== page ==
My life in the land of opportunity was perhaps and still is the greatest learning experience of my life because I learned to overcome several obstacles and along the way made many friends and accomplished many things, such as being the second person from my grandmother’s side of the family to graduate from high school and the first to go to college. I also helped to improve things in my neighborhood like helping little kids with their schoolwork and showing teenagers who were also my age the right path to a better lifestyle. I became the youngest and only youth member on the African Refuge committee board. Although I have a huge responsibility on my shoulder, I’m willing to work harder to make all of my family members proud.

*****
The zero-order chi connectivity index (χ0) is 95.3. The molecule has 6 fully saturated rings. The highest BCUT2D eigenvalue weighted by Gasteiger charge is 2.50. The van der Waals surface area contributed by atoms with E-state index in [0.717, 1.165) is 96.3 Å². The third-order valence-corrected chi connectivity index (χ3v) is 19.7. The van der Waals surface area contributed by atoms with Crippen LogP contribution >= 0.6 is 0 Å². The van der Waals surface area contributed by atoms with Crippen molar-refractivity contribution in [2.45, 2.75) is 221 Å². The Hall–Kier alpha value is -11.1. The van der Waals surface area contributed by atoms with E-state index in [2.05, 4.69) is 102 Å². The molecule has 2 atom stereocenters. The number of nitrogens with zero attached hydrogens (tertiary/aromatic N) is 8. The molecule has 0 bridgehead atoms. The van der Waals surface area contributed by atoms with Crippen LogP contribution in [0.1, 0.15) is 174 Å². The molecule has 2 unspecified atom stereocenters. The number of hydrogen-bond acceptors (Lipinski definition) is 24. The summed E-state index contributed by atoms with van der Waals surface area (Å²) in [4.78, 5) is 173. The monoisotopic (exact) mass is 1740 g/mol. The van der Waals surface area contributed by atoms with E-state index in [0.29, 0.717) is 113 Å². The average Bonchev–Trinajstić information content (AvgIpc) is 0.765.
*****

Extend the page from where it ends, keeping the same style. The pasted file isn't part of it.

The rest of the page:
Today I volunteer and advocate for refugees who were once in my shoes and don’t have a voice to speak.
My experience is in the refugee camp reminded me of the hardships we had to endure but looking towards the future I continue to have hope for myself and my family and will help others just like me who face similar hardships.